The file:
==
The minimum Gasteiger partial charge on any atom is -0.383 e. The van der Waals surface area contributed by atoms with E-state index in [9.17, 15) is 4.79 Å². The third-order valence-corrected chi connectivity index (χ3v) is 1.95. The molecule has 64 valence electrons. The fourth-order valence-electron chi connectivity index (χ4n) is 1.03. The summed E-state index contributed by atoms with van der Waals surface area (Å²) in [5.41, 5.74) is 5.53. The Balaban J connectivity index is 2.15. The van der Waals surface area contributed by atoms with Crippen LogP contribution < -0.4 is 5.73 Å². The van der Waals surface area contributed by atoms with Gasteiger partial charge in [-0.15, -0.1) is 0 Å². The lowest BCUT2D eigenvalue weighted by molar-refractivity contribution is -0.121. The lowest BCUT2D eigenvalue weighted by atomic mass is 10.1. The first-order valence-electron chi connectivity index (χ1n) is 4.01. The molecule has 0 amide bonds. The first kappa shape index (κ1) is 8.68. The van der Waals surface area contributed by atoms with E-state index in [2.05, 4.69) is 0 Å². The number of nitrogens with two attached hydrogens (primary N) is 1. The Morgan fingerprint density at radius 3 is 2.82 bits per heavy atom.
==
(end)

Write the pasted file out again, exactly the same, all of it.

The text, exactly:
The minimum Gasteiger partial charge on any atom is -0.383 e. The van der Waals surface area contributed by atoms with E-state index in [9.17, 15) is 4.79 Å². The third-order valence-corrected chi connectivity index (χ3v) is 1.95. The molecule has 64 valence electrons. The fourth-order valence-electron chi connectivity index (χ4n) is 1.03. The summed E-state index contributed by atoms with van der Waals surface area (Å²) in [5.41, 5.74) is 5.53. The Balaban J connectivity index is 2.15. The van der Waals surface area contributed by atoms with Crippen LogP contribution < -0.4 is 5.73 Å². The van der Waals surface area contributed by atoms with Gasteiger partial charge in [-0.15, -0.1) is 0 Å². The lowest BCUT2D eigenvalue weighted by molar-refractivity contribution is -0.121. The lowest BCUT2D eigenvalue weighted by atomic mass is 10.1. The first-order valence-electron chi connectivity index (χ1n) is 4.01. The molecule has 0 amide bonds. The first kappa shape index (κ1) is 8.68. The van der Waals surface area contributed by atoms with E-state index in [2.05, 4.69) is 0 Å². The number of nitrogens with two attached hydrogens (primary N) is 1. The Morgan fingerprint density at radius 3 is 2.82 bits per heavy atom.